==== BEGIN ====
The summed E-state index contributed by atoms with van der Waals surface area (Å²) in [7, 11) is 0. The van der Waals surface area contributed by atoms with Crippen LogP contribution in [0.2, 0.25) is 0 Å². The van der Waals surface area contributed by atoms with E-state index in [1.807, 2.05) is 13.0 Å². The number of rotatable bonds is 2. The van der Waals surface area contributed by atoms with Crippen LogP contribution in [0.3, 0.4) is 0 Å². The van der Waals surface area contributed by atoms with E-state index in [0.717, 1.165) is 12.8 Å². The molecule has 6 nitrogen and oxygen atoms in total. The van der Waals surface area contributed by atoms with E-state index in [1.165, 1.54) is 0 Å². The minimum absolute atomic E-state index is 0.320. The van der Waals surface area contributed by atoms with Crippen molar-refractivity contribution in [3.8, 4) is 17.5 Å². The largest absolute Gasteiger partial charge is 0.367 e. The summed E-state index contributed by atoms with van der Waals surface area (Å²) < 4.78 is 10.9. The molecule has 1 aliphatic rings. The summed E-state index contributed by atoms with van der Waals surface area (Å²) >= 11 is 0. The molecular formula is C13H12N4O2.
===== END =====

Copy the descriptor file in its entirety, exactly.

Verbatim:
The summed E-state index contributed by atoms with van der Waals surface area (Å²) in [7, 11) is 0. The van der Waals surface area contributed by atoms with Crippen LogP contribution in [0.2, 0.25) is 0 Å². The van der Waals surface area contributed by atoms with E-state index in [1.807, 2.05) is 13.0 Å². The number of rotatable bonds is 2. The van der Waals surface area contributed by atoms with Crippen LogP contribution in [0.3, 0.4) is 0 Å². The van der Waals surface area contributed by atoms with E-state index in [0.717, 1.165) is 12.8 Å². The molecule has 6 nitrogen and oxygen atoms in total. The van der Waals surface area contributed by atoms with E-state index in [1.165, 1.54) is 0 Å². The minimum absolute atomic E-state index is 0.320. The van der Waals surface area contributed by atoms with Crippen molar-refractivity contribution in [3.8, 4) is 17.5 Å². The largest absolute Gasteiger partial charge is 0.367 e. The summed E-state index contributed by atoms with van der Waals surface area (Å²) < 4.78 is 10.9. The molecule has 1 aliphatic rings. The summed E-state index contributed by atoms with van der Waals surface area (Å²) >= 11 is 0. The molecular formula is C13H12N4O2.